After a few disappointing prints of retail sales data at the end of last year, January’s 5.3% growth in retail sales far exceeded expectations of 1.1%. The end of year stimulus bill helped propel spending along with momentum on vaccine distribution, leading to the surge in activity that was most pronounced in discretionary spending, such as department stores, restaurants, furniture, and electronics.
Manufacturing output also rose more than expected in January, at 1% over December, putting the string of growth at four months. This beat expectations of a 0.7% gain and slightly above the 0.9% gain in December. According to the Fed’s measure of factory output, it is now 1.9% below its pre-COVID level.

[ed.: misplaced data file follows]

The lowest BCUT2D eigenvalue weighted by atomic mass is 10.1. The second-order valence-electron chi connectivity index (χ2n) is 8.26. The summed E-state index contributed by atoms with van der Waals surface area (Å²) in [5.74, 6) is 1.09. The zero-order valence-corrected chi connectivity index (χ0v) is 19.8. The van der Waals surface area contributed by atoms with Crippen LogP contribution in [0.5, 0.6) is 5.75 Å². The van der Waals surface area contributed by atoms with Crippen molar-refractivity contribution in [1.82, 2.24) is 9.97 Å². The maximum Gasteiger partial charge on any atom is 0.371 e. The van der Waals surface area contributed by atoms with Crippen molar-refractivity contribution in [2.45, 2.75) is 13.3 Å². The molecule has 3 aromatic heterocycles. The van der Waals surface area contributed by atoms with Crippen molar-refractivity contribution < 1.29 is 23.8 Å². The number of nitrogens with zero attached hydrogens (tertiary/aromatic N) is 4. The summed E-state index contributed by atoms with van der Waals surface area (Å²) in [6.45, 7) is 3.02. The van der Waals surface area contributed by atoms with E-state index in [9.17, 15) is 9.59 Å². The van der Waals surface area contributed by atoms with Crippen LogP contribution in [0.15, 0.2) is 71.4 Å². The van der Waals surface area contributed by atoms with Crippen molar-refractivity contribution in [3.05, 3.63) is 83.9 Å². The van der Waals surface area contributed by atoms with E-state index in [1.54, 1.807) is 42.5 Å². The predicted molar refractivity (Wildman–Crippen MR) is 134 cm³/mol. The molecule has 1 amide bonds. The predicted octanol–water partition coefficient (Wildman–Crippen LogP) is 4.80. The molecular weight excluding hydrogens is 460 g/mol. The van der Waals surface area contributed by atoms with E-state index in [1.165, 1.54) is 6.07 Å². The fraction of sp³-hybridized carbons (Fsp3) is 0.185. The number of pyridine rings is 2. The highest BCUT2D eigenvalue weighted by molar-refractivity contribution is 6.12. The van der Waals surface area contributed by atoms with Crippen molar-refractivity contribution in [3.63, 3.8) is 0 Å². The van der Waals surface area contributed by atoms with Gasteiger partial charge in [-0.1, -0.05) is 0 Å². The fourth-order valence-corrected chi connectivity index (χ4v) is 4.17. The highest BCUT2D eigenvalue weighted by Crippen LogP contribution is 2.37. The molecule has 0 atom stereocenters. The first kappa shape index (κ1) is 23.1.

Initial jobless claims popped up to 861K, worse than the 773K that was expected. Last week’s figure was revised up 55K to 848K.
Friday, February 19th marks the one year anniversary of the start of the COVID-19 sell-off when the S&P 500 began its decline from all-time highs. The selloff was sparked by global supply chain disruptions and further exacerbated by economic shutdowns around the world. When compared to other selloffs of 25% or more, the 2020 decline and subsequent recovery added two more 2020 entries for the record books.